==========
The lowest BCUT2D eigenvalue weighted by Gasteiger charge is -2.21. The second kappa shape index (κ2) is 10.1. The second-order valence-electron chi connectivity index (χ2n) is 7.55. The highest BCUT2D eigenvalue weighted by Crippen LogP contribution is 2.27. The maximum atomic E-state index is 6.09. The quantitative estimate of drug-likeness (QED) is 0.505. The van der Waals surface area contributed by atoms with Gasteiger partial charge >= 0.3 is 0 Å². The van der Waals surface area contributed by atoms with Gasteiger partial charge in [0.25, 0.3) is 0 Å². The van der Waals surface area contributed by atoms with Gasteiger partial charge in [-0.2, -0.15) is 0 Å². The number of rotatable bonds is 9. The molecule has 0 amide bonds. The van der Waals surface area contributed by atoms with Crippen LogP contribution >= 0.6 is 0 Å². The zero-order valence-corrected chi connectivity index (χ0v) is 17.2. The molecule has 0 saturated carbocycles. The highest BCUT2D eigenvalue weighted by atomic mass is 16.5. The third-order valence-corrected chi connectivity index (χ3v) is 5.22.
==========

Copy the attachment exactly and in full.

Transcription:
The lowest BCUT2D eigenvalue weighted by Gasteiger charge is -2.21. The second kappa shape index (κ2) is 10.1. The second-order valence-electron chi connectivity index (χ2n) is 7.55. The highest BCUT2D eigenvalue weighted by Crippen LogP contribution is 2.27. The maximum atomic E-state index is 6.09. The quantitative estimate of drug-likeness (QED) is 0.505. The van der Waals surface area contributed by atoms with Gasteiger partial charge >= 0.3 is 0 Å². The van der Waals surface area contributed by atoms with Gasteiger partial charge in [0.25, 0.3) is 0 Å². The van der Waals surface area contributed by atoms with Gasteiger partial charge in [-0.2, -0.15) is 0 Å². The number of rotatable bonds is 9. The molecule has 0 amide bonds. The van der Waals surface area contributed by atoms with Crippen LogP contribution >= 0.6 is 0 Å². The zero-order valence-corrected chi connectivity index (χ0v) is 17.2. The molecule has 0 saturated carbocycles. The highest BCUT2D eigenvalue weighted by atomic mass is 16.5. The third-order valence-corrected chi connectivity index (χ3v) is 5.22.